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Category: baby name study

African American baby playing with the letter A

A names – those that start with the letter A – have become the most widely used in the U.S., given to over 10 percent of all babies, more than double the proportion of children who were given A names in the 1950s.

You can peg the popularity of A names to pure fashion, and definitely, A names ranging from the classic Abigail and Alexander to the trendy Addison and Aiden have been on the rise for a couple of decades now.  While this may be part of an overall trend toward vowel names, which are up across the board while most consonant-starting names are trending down, A is up the highest.

But there’s evidence that A names may be beneficial for your child in more substantial ways.  A study by researchers at Yale and the University of California-San Diego found that students whose names begin with the letters A and B earn better grade point averages than those whose names start with C or D.  And more law school students named Anna and Andrew tend to go to top-ranked universities like Stanford than those called Chris and Drew.

Even more significant, another study suggests that people with A names live longer – in some cases, as much as a decade longer – than those whose names start with the letter D.   Scary, but compelling if you want to give your child every advantage in life.

A names account for  20 entries on the girls’ Top 100, up from only five (Ann, Anne, Anna, Anita, and Alice) in 1950.  They are, in order of rank with their standing in parentheses, for girls:

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babykissingmirror


Unusual baby names are more, well, common these days than ever before, according to a new study.

This is not really news, and you don’t need to be a name researcher or statistician to realize it. Anyone who’s spent any time around children in the last few decades knows that you hear unusual names from Tatum to Trenton, from Delilah to D’Shawn around a lot more than you used to.

What’s surprising is the reason the San Diego State author of the latest study gives for the rise of unusual baby names since the 1940s, with the biggest rise in the 1990s. The theory: Higher narcissism among Baby Boom parents inspired the increase in unusual names.  We’re not so sure.

Jean Tweng, the author of the unusual names study, is also the author of two books on narcissism, The Narcissism Epidemic: Living in the Age of Entitlement (Free Press, 2009) and Generation Me: Why Today’s Young Americans Are More Confident, Assertive, Entitled and –More Miserable Than Ever Before (Free Press, 2007).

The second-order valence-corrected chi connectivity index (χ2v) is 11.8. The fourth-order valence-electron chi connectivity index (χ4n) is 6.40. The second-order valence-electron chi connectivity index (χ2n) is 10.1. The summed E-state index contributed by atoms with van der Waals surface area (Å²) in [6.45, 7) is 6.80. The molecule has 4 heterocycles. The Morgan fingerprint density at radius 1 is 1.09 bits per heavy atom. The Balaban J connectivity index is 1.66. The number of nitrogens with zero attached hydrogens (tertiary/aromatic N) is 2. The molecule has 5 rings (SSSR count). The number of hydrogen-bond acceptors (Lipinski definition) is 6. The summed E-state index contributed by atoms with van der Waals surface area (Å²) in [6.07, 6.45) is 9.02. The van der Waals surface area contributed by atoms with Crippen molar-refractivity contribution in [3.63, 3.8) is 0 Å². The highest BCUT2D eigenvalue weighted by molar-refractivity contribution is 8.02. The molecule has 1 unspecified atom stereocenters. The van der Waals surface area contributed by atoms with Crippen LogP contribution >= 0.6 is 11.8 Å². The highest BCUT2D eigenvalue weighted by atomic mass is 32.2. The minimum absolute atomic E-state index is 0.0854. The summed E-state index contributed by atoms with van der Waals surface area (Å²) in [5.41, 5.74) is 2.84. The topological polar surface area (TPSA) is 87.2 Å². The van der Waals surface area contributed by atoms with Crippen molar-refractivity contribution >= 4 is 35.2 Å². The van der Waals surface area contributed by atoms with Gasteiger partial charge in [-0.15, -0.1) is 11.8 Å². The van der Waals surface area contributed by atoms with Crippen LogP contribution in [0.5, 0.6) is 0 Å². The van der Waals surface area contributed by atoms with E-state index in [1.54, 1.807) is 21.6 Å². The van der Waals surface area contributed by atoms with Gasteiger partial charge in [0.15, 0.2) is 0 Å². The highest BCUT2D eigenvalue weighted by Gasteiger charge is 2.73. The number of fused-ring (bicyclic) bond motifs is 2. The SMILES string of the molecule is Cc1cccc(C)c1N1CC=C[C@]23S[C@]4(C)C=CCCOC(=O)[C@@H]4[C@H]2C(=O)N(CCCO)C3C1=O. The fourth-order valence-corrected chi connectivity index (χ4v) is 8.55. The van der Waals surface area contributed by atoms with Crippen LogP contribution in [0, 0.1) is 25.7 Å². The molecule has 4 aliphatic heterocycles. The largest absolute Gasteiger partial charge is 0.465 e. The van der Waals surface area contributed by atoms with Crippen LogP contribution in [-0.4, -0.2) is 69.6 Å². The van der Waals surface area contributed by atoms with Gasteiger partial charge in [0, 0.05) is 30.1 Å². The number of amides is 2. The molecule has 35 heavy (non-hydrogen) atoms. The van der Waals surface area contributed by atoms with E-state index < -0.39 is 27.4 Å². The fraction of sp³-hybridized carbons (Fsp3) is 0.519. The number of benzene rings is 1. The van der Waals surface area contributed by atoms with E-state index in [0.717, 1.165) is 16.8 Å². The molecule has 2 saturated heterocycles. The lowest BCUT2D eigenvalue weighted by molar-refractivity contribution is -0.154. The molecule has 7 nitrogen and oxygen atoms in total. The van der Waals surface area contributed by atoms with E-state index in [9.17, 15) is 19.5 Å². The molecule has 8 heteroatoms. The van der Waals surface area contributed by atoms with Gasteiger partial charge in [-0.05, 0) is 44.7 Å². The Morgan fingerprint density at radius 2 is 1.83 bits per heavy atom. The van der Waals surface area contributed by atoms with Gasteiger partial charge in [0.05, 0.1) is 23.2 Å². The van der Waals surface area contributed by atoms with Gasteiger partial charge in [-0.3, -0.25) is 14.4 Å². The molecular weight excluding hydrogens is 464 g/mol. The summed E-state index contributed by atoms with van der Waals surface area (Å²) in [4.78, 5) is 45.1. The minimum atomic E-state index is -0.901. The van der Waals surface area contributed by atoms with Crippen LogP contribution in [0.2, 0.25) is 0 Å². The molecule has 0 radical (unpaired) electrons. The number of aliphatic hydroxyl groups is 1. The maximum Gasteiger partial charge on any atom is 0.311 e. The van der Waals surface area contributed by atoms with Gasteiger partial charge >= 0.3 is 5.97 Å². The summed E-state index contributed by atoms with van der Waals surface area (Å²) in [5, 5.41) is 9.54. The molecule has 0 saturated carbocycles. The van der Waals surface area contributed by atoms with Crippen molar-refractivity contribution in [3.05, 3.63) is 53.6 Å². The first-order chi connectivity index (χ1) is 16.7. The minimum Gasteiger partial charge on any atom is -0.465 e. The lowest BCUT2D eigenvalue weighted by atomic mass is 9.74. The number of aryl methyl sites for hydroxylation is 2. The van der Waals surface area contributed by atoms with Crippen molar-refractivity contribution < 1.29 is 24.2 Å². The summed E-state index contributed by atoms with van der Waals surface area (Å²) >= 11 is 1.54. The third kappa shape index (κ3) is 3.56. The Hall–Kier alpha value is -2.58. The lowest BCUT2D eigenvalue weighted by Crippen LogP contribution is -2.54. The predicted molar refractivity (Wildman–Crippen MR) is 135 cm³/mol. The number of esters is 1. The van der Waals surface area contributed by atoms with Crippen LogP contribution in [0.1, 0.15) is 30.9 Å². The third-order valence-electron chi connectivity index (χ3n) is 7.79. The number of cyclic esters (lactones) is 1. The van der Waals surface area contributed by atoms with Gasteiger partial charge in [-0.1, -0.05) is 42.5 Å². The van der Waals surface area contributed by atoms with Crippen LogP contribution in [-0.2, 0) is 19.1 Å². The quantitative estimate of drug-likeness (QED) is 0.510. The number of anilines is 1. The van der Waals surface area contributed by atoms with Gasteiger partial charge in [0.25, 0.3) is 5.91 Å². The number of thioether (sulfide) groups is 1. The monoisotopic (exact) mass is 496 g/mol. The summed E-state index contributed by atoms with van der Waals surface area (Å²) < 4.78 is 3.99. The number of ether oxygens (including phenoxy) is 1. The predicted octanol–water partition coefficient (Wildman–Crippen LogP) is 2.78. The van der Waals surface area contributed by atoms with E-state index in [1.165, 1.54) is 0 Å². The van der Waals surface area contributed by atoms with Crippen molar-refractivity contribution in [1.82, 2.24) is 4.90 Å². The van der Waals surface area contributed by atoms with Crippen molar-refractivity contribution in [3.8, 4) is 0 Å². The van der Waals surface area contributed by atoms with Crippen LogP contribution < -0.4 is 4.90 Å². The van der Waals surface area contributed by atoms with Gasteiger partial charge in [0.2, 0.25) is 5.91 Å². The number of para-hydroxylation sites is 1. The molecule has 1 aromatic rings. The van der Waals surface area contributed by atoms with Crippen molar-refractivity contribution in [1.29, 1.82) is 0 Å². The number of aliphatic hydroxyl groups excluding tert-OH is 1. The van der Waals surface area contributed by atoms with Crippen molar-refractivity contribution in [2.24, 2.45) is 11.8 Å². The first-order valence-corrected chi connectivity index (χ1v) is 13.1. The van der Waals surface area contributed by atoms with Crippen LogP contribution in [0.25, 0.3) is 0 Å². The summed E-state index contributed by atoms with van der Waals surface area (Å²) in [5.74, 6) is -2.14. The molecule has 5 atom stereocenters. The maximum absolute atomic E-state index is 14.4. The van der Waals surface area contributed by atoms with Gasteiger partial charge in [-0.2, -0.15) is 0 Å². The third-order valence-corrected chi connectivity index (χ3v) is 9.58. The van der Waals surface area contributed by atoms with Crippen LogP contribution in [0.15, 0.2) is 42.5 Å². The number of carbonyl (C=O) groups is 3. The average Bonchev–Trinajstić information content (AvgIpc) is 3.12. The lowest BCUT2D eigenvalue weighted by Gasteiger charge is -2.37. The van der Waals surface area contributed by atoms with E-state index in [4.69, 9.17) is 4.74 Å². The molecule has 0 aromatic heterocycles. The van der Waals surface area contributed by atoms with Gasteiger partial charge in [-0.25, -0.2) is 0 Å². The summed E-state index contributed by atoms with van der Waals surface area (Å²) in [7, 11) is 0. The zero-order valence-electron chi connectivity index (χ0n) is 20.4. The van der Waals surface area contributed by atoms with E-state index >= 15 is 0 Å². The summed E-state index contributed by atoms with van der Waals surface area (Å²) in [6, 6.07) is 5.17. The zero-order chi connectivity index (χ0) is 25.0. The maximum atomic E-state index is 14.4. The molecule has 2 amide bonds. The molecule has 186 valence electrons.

We hate to be too, well, narcissistic about this, but we think the rise in unusual names is mostly because of us.

Our first book, Beyond Jennifer & Jason, came out in 1988.  We called it Beyond Jennifer & Jason because its whole point was to encourage parents to move beyond the expected names — Jennifer and Jason, Jessica and John — that were epidemic at the time and choose something more distinctive and, yes, unusual.

That book changed the way a new generation of parents thought about baby names.  It was our book, we maintain, that propelled the shift in naming trends, not the new generation of parents.

And we have proof.

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Baby Name Survey

We realize a lot of people come to nameberry to help make their first baby-naming decision, but today we’d like to hear from those parents who’ve already named one or more children with our new baby name survey.

What factors influenced your name choice?  Whose advice did you take?  How did you finally settle on “the one”?

We’ll be following this up with questions about your opinions on middle names, nicknames, sibling names, etc.

CLICK HERE TO START Part 1 of the baby name survey. We’ll be reporting on the results soon.

THANKS for participating!!

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Boys’ Names for Girls: A Key To Success?

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Will giving your daughter a masculine name — as Heidi Klum and Seal did with their newborn daughter Lou — increase her odds for career success?

It might if she goes into the legal profession, according to a new study.  Women with masculine names make more money as lawyers than those with feminine names and are more likely to be appointed to judgeships, say researchers at Clemson University in South Carolina.

Not only that, but the more masculine the name, the better.  A woman named Kelly has a five percent greater chance of becoming a judge than a Sue, while Cameron’s odds are tripled and a female Bruce’s are quintupled.

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